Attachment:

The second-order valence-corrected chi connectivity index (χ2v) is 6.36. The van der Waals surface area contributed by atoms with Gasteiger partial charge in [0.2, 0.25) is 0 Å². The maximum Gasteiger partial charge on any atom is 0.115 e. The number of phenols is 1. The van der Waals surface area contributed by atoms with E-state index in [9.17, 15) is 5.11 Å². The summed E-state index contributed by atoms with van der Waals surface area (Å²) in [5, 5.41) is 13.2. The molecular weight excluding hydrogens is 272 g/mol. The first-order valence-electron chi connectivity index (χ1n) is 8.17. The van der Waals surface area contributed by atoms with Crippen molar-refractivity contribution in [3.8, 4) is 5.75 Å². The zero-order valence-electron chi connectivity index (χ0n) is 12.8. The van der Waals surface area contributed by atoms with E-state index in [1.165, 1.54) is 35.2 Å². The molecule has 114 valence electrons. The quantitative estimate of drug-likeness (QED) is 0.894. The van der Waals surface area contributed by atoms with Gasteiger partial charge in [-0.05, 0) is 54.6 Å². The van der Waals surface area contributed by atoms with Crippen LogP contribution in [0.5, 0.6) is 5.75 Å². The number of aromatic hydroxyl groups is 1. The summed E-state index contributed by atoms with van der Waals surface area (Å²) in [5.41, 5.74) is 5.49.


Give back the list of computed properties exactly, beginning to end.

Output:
The second-order valence-corrected chi connectivity index (χ2v) is 6.36. The van der Waals surface area contributed by atoms with Gasteiger partial charge in [0.2, 0.25) is 0 Å². The maximum Gasteiger partial charge on any atom is 0.115 e. The number of phenols is 1. The van der Waals surface area contributed by atoms with E-state index in [9.17, 15) is 5.11 Å². The summed E-state index contributed by atoms with van der Waals surface area (Å²) in [5, 5.41) is 13.2. The molecular weight excluding hydrogens is 272 g/mol. The first-order valence-electron chi connectivity index (χ1n) is 8.17. The van der Waals surface area contributed by atoms with Crippen molar-refractivity contribution in [3.8, 4) is 5.75 Å². The zero-order valence-electron chi connectivity index (χ0n) is 12.8. The van der Waals surface area contributed by atoms with E-state index in [1.165, 1.54) is 35.2 Å². The molecule has 114 valence electrons. The quantitative estimate of drug-likeness (QED) is 0.894. The van der Waals surface area contributed by atoms with Gasteiger partial charge in [-0.05, 0) is 54.6 Å². The van der Waals surface area contributed by atoms with Crippen LogP contribution in [0.5, 0.6) is 5.75 Å². The number of aromatic hydroxyl groups is 1. The summed E-state index contributed by atoms with van der Waals surface area (Å²) in [5.41, 5.74) is 5.49.